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The End of Rural Landlines?

Recent coverage by CBS News on Channel 13 in Sacramento, California documented how AT&T had cut off landline telephone from 80-year-old Patricia Pereira in Camp Seco. She called at the beginning of 2023 to ask if landline service could be transferred from a neighboring home to hers. Instead of transferring the service, AT&T cut the copper lines dead on both properties. She tried a cellphone, but she lives in a dead zone and barely receives cellular signals. She is now cut off from 911 and other essential services.

AT&T told CBS13 “Our application seeks approval from the CPUC to remove outdated regulations in California and to help the limited remaining landline consumers transition to modern, alternative services to replace their current outdated ones. All AT&T California customers will continue to receive their traditional landline services until an alternative service becomes available by AT&T or another provider.”

That’s obviously not true since many rural customers are in the same position as Pereira, where cellular service doesn’t work well, or at all, in many rural places in the country. In this case, the company cut off Pereira long before the company applied to cut copper dead in her area.

This is happening in rural AT&T areas across the country. AT&T is walking away from rural copper facilities that provide landline telephone and DSL broadband.

I’m sure that the rural AT&T copper networks are old and in poor condition. It has been inevitable that copper technology will eventually come to an end. But that’s not the whole story. Copper networks maintained by smaller independent telephone companies are still in workable condition because these companies have been doing the needed maintenance over the years. AT&T stopped doing routine maintenance on rural networks decades ago, and the company’s neglect has accelerated the death of the copper networks.

State regulatory commissions have not been doing their job. AT&T and other telephone companies have been operating under regulations that include the concept of carrier-of-last-resort, which means that telephone companies are obligated to provide customers with voice service. It sounds like a noble sentiment that AT&T wants to make sure that customers have an alternate service before killing copper—which would be cellular coverage in rural areas. However, the company’s treatment of Pereira shows that it is just a statement for public consumption, not the truth.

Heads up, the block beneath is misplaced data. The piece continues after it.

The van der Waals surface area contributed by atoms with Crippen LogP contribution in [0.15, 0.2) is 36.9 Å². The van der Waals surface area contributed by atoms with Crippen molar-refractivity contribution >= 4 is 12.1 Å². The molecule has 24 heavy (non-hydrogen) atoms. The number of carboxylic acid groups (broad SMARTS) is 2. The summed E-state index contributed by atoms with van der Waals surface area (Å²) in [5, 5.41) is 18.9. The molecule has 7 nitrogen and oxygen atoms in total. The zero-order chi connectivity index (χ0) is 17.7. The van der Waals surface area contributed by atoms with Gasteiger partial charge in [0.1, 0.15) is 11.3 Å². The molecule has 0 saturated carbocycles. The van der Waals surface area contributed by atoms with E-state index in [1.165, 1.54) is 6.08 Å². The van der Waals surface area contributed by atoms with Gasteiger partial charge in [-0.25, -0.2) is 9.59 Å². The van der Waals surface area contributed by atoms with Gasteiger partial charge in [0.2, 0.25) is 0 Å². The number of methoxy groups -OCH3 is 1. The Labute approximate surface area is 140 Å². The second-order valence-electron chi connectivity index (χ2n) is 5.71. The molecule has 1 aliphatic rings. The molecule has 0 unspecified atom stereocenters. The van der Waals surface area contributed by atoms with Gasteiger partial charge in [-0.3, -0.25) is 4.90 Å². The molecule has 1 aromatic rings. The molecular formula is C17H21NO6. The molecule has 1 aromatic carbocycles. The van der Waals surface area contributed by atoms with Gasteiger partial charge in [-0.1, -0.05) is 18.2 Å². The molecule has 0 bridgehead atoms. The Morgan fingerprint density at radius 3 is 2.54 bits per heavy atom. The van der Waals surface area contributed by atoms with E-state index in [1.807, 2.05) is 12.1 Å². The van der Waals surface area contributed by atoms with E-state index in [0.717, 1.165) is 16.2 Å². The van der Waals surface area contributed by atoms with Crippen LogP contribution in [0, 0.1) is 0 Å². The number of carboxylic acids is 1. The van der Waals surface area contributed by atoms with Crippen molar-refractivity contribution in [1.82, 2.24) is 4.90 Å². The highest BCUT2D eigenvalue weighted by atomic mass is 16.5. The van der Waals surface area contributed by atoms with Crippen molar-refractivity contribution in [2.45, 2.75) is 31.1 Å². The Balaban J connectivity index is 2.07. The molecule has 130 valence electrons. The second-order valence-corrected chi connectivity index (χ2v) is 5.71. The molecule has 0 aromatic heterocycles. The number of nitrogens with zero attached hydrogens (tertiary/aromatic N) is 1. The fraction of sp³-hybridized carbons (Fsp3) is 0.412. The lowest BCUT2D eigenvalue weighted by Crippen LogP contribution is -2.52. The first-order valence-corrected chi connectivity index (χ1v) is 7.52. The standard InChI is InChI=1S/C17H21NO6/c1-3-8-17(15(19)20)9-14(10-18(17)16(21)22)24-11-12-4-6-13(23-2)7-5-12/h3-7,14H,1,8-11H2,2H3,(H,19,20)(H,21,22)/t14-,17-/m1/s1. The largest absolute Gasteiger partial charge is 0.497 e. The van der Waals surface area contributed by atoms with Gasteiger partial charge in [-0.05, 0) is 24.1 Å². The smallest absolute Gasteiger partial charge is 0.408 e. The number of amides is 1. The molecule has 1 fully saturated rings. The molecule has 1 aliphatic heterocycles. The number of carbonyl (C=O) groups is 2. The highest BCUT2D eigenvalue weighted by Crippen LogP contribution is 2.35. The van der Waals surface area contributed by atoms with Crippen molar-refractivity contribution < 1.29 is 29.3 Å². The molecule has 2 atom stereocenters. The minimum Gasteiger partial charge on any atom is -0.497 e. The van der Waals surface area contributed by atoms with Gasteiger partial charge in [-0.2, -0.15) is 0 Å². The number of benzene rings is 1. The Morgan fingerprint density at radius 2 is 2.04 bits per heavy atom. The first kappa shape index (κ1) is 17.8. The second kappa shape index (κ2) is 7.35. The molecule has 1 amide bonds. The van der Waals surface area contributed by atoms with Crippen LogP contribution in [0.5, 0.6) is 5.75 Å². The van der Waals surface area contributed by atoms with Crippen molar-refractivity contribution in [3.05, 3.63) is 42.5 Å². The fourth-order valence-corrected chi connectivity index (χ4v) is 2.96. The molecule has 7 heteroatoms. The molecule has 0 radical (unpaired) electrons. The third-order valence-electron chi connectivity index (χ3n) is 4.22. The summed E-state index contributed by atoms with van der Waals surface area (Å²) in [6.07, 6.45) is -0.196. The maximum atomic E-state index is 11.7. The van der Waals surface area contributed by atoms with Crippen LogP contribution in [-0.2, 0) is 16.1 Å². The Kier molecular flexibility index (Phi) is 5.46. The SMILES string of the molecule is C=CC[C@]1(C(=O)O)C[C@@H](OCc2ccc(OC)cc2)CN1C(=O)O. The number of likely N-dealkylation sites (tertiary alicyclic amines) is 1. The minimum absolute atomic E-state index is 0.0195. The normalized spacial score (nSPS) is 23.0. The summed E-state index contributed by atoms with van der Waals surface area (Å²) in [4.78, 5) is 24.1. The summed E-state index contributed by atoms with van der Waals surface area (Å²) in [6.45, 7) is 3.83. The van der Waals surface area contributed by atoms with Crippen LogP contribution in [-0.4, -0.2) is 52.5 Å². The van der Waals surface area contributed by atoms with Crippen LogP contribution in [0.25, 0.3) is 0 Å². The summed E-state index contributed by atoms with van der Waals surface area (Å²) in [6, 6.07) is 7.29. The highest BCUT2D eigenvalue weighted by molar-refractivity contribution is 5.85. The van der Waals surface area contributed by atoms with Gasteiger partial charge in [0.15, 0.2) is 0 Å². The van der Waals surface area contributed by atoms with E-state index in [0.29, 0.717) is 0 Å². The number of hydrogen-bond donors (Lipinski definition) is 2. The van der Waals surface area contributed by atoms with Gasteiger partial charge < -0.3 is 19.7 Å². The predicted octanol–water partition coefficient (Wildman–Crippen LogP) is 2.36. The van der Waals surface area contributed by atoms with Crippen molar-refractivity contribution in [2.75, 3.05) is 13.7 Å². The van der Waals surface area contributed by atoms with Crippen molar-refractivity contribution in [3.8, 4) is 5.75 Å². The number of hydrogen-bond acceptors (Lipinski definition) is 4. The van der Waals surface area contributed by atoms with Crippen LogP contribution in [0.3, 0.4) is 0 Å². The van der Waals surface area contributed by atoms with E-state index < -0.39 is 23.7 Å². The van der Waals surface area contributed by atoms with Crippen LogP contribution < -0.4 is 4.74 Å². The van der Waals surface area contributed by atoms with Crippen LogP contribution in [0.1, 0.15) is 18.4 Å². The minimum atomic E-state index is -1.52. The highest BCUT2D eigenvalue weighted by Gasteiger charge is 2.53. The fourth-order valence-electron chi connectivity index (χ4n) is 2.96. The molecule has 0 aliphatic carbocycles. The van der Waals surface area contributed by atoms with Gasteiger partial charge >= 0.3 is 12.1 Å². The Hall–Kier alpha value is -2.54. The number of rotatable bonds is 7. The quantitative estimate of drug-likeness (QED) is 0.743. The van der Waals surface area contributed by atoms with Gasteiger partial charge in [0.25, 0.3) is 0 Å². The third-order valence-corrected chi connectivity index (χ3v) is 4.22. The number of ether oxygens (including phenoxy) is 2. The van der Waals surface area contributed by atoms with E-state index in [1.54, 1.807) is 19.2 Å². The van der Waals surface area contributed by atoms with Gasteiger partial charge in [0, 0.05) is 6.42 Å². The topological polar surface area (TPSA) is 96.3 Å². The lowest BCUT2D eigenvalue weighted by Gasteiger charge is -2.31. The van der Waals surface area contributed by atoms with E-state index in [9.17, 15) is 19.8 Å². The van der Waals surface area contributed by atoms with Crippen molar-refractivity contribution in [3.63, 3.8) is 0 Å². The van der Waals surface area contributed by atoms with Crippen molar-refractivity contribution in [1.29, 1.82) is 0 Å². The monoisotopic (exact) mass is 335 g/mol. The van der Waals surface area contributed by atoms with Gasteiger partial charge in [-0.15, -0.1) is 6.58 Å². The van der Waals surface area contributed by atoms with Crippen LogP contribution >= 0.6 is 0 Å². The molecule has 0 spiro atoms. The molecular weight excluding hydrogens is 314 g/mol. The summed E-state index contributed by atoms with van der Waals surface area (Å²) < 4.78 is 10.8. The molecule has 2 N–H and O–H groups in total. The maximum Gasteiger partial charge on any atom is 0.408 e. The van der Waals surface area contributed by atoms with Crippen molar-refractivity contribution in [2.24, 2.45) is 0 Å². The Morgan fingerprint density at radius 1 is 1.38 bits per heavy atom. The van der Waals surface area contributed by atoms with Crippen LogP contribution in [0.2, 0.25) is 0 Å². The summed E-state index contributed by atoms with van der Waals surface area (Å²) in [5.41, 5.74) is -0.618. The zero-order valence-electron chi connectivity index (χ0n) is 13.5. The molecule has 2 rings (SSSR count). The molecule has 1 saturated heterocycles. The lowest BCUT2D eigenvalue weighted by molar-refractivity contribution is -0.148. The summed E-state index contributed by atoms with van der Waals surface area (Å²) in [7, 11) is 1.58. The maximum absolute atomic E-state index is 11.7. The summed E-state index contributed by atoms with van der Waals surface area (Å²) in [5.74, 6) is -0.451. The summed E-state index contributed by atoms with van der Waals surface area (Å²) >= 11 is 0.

If the California Public Service Commission was enforcing the carrier-of-last-resort rules, it would make sure that customers have cell coverage at home before allowing AT&T to walk away from the copper. If that means AT&T would have to build new cell towers, so be it.

One of the oddest things about the TV coverage is that the newscaster ended the segment by parroting AT&T’s position by saying, “All AT&T California customers will continue to receive their traditional landline service until an alternate service is available by AT&T or another provider.” This was said after a segment that shows that AT&T is already walking away from a customer and without first getting permission from the CPUC.

By Doug Dawson, President at CCG Consulting

Dawson has worked in the telecom industry since 1978 and has both a consulting and operational background. He and CCG specialize in helping clients launch new broadband markets, develop new products, and finance new ventures.

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